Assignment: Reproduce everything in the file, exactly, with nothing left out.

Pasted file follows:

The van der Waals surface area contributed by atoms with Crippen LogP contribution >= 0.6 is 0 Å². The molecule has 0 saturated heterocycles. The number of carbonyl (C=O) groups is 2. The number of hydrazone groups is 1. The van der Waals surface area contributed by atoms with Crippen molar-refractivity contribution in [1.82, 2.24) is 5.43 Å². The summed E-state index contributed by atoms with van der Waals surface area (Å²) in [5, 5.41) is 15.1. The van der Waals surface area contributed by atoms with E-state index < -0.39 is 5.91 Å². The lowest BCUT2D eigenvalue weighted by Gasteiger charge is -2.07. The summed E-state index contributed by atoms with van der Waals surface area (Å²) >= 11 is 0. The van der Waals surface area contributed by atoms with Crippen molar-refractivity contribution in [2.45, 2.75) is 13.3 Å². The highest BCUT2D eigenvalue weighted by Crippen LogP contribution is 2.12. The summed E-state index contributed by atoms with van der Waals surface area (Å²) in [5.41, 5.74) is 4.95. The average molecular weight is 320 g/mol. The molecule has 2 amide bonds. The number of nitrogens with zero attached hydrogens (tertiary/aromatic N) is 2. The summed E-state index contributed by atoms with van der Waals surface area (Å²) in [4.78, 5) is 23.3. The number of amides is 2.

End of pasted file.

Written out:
The van der Waals surface area contributed by atoms with Crippen LogP contribution >= 0.6 is 0 Å². The molecule has 0 saturated heterocycles. The number of carbonyl (C=O) groups is 2. The number of hydrazone groups is 1. The van der Waals surface area contributed by atoms with Crippen molar-refractivity contribution in [1.82, 2.24) is 5.43 Å². The summed E-state index contributed by atoms with van der Waals surface area (Å²) in [5, 5.41) is 15.1. The van der Waals surface area contributed by atoms with E-state index < -0.39 is 5.91 Å². The lowest BCUT2D eigenvalue weighted by Gasteiger charge is -2.07. The summed E-state index contributed by atoms with van der Waals surface area (Å²) >= 11 is 0. The van der Waals surface area contributed by atoms with Crippen molar-refractivity contribution in [2.45, 2.75) is 13.3 Å². The highest BCUT2D eigenvalue weighted by Crippen LogP contribution is 2.12. The summed E-state index contributed by atoms with van der Waals surface area (Å²) in [5.41, 5.74) is 4.95. The average molecular weight is 320 g/mol. The molecule has 2 amide bonds. The number of nitrogens with zero attached hydrogens (tertiary/aromatic N) is 2. The summed E-state index contributed by atoms with van der Waals surface area (Å²) in [4.78, 5) is 23.3. The number of amides is 2.